Again, some people would have it and very commonly, plantar fasciitis and at least tendon insertion pain can be because of obesity, being overweight and standing on your job. That also is not very specific. Rarely in these situations of patients with axial spondyloarthritis can you actually see evidence of inflammation by examining that area, and it is generally asymmetric. You can see 1 part of the Achilles tendon where it inserts literally bigger than the other side.

If you tap on their plantar fascia insertion into the heel into the calcaneum, they have tenderness more on 1 side than the other. That is, I would say, an objective evidence. Beyond those clinically, to differentiate between enthesitis because of an inflammatory rheumatologic condition vs. central sensitization is very difficult. Ultrasonography, as you rightly said, is 1 area where one has to be very skilled at that, and I do ultrasound myself.

I can find a needle when I’m doing joint injections into various parts, and I do hip injections and so forth with ultrasound. Having said that, the ultrasonography of enthesis is still an art, and a lot of education needs to go into that. There were certain parts of the human anatomy that are suitable to do ultrasound to find enthesitis. The axial skeleton is not 1 of them. Axial skeleton enthesitis, which is measure a part of the MASES [Maastricht Ankylosing Spondylitis Enthesitis Score] enthesitis tool, those are not very accessible or definitive whether you do ultrasound or even MRI scan for that matter, and that does not differentiate.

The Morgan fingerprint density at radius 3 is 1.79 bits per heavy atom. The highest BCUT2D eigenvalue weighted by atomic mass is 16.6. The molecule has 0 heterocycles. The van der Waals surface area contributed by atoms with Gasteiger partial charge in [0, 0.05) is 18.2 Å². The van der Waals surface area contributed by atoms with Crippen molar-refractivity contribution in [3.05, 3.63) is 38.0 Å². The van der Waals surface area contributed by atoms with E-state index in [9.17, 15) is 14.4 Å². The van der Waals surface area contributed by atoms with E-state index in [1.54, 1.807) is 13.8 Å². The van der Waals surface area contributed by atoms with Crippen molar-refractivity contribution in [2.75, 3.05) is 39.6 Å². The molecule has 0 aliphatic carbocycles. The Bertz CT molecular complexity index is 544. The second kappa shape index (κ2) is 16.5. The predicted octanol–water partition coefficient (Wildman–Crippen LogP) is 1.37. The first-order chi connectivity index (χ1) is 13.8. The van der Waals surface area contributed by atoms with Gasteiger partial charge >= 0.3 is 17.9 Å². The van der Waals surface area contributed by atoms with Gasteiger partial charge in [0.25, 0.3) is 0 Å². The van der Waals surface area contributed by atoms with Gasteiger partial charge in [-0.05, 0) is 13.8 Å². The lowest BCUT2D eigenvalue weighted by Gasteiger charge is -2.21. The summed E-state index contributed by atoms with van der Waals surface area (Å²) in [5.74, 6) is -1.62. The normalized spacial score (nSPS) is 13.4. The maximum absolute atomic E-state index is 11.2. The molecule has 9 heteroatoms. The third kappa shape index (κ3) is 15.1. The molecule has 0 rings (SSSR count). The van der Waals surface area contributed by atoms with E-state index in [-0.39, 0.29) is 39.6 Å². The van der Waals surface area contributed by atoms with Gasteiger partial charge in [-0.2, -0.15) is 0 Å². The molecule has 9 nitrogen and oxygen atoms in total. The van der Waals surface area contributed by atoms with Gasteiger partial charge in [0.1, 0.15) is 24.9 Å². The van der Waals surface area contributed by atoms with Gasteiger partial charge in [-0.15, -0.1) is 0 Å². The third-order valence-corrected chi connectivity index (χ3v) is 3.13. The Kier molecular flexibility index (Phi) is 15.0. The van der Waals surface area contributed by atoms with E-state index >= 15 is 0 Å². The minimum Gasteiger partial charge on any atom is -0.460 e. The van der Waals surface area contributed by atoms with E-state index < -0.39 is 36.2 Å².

I just want to go back a little bit and about this discussion that Philip had about central sensitization and fibromyalgia. The difficulty that we have is that just because somebody has fibromyalgia doesn’t mean that they don’t have axial spondyloarthritis. You can have both and about 30%, 40% of patients have mentioned that’s 1 of the comorbidities. In that situation, if you have a patient who you know has fibromyalgia then you might be thinking, “Does this patient also have non-radiographic axial spondyloarthritis?”

In that situation, I would say that the bar is higher for us to show evidence of objective involvement of the musculoskeletal system in an inflammatory process. This is 1 of the difficulties in diagnosing, and why there is a delay in diagnosis. Rheumatologists are used to seeing swollen joints in the periphery. They are used to seeing fusions, synovitis, and so forth. Here, in nonradiographic axial spondyloarthritis, the area of interest or the joint of interest is in the spine, so you really cannot examine whether there is inflammation.

If somebody already has fibromyalgia and mechanical backache, then you have to look elsewhere to look for definitive evidence of inflammation clinically. One of those areas would be the heel and plantar fascia and other things like uveitis, IBD [inflammatory bowel disorder], psoriasis, and peripheral inflammatory arthritis again. That is 1 of the issues we face in daily practice, differentiating among fibromyalgia, central sensitization, and coexistence of nonradiographic axial spondyloarthritis or only 1 of them.

Sergio Schwartzman, MD: Thank you.

Transcript Edited for Clarity